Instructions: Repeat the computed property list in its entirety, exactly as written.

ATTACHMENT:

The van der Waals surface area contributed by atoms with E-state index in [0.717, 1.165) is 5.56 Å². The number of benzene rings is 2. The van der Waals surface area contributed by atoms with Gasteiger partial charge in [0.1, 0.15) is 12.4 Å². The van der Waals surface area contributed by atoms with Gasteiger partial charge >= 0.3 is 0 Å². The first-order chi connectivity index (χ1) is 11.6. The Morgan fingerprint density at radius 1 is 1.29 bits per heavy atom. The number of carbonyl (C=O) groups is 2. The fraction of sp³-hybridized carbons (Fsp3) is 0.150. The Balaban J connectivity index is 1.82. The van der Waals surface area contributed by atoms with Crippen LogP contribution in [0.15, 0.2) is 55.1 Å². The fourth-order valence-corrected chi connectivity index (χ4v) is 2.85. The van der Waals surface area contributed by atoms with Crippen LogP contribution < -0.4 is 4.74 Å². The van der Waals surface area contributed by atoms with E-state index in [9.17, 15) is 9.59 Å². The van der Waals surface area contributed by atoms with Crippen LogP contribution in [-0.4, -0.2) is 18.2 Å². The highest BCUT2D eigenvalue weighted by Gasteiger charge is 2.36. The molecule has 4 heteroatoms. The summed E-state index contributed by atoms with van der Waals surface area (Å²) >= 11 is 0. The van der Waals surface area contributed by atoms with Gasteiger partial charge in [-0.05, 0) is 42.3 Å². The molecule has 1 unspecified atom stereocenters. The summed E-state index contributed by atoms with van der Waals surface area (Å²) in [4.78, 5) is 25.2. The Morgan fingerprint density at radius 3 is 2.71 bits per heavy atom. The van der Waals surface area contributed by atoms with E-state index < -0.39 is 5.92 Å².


The van der Waals surface area contributed by atoms with E-state index in [0.717, 1.165) is 5.56 Å². The number of benzene rings is 2. The van der Waals surface area contributed by atoms with Gasteiger partial charge in [0.1, 0.15) is 12.4 Å². The van der Waals surface area contributed by atoms with Gasteiger partial charge >= 0.3 is 0 Å². The first-order chi connectivity index (χ1) is 11.6. The Morgan fingerprint density at radius 1 is 1.29 bits per heavy atom. The number of carbonyl (C=O) groups is 2. The fraction of sp³-hybridized carbons (Fsp3) is 0.150. The Balaban J connectivity index is 1.82. The van der Waals surface area contributed by atoms with Crippen LogP contribution in [0.15, 0.2) is 55.1 Å². The fourth-order valence-corrected chi connectivity index (χ4v) is 2.85. The van der Waals surface area contributed by atoms with Crippen LogP contribution < -0.4 is 4.74 Å². The van der Waals surface area contributed by atoms with E-state index in [9.17, 15) is 9.59 Å². The van der Waals surface area contributed by atoms with Crippen LogP contribution in [-0.4, -0.2) is 18.2 Å². The highest BCUT2D eigenvalue weighted by Gasteiger charge is 2.36. The molecule has 4 heteroatoms. The summed E-state index contributed by atoms with van der Waals surface area (Å²) >= 11 is 0. The van der Waals surface area contributed by atoms with Gasteiger partial charge in [-0.05, 0) is 42.3 Å². The molecule has 1 unspecified atom stereocenters. The summed E-state index contributed by atoms with van der Waals surface area (Å²) in [4.78, 5) is 25.2. The Morgan fingerprint density at radius 3 is 2.71 bits per heavy atom. The van der Waals surface area contributed by atoms with E-state index < -0.39 is 5.92 Å².